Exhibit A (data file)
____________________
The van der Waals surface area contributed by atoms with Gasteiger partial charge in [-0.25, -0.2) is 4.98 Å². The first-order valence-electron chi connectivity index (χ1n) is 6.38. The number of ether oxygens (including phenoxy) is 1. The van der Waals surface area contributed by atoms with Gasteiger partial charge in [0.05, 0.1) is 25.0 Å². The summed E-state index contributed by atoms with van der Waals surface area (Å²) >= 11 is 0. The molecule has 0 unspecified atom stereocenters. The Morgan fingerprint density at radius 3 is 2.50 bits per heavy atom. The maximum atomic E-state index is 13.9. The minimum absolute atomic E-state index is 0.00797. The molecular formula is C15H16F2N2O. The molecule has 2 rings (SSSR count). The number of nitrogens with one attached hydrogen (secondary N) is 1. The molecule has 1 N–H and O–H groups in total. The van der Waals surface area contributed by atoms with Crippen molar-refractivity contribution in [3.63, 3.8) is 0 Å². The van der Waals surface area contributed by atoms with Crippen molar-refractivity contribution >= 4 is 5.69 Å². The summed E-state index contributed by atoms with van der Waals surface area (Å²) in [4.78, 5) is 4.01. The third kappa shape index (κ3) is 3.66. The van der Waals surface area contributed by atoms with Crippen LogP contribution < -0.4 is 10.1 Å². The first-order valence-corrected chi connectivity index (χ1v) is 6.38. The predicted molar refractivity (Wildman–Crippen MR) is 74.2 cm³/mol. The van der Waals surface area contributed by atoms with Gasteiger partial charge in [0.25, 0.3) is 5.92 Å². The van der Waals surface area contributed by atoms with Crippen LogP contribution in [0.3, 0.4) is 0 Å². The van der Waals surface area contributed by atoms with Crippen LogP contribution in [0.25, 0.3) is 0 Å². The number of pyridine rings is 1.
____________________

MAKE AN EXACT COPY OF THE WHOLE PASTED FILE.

The van der Waals surface area contributed by atoms with Gasteiger partial charge in [-0.25, -0.2) is 4.98 Å². The first-order valence-electron chi connectivity index (χ1n) is 6.38. The number of ether oxygens (including phenoxy) is 1. The van der Waals surface area contributed by atoms with Gasteiger partial charge in [0.05, 0.1) is 25.0 Å². The summed E-state index contributed by atoms with van der Waals surface area (Å²) >= 11 is 0. The molecule has 0 unspecified atom stereocenters. The Morgan fingerprint density at radius 3 is 2.50 bits per heavy atom. The maximum atomic E-state index is 13.9. The minimum absolute atomic E-state index is 0.00797. The molecular formula is C15H16F2N2O. The molecule has 2 rings (SSSR count). The number of nitrogens with one attached hydrogen (secondary N) is 1. The molecule has 1 N–H and O–H groups in total. The van der Waals surface area contributed by atoms with Crippen molar-refractivity contribution in [3.63, 3.8) is 0 Å². The van der Waals surface area contributed by atoms with Crippen molar-refractivity contribution >= 4 is 5.69 Å². The summed E-state index contributed by atoms with van der Waals surface area (Å²) in [4.78, 5) is 4.01. The third kappa shape index (κ3) is 3.66. The van der Waals surface area contributed by atoms with Crippen LogP contribution < -0.4 is 10.1 Å². The first-order valence-corrected chi connectivity index (χ1v) is 6.38. The predicted molar refractivity (Wildman–Crippen MR) is 74.2 cm³/mol. The van der Waals surface area contributed by atoms with Gasteiger partial charge in [0.25, 0.3) is 5.92 Å². The van der Waals surface area contributed by atoms with Crippen LogP contribution in [0.3, 0.4) is 0 Å². The van der Waals surface area contributed by atoms with Crippen LogP contribution in [0.25, 0.3) is 0 Å². The number of pyridine rings is 1.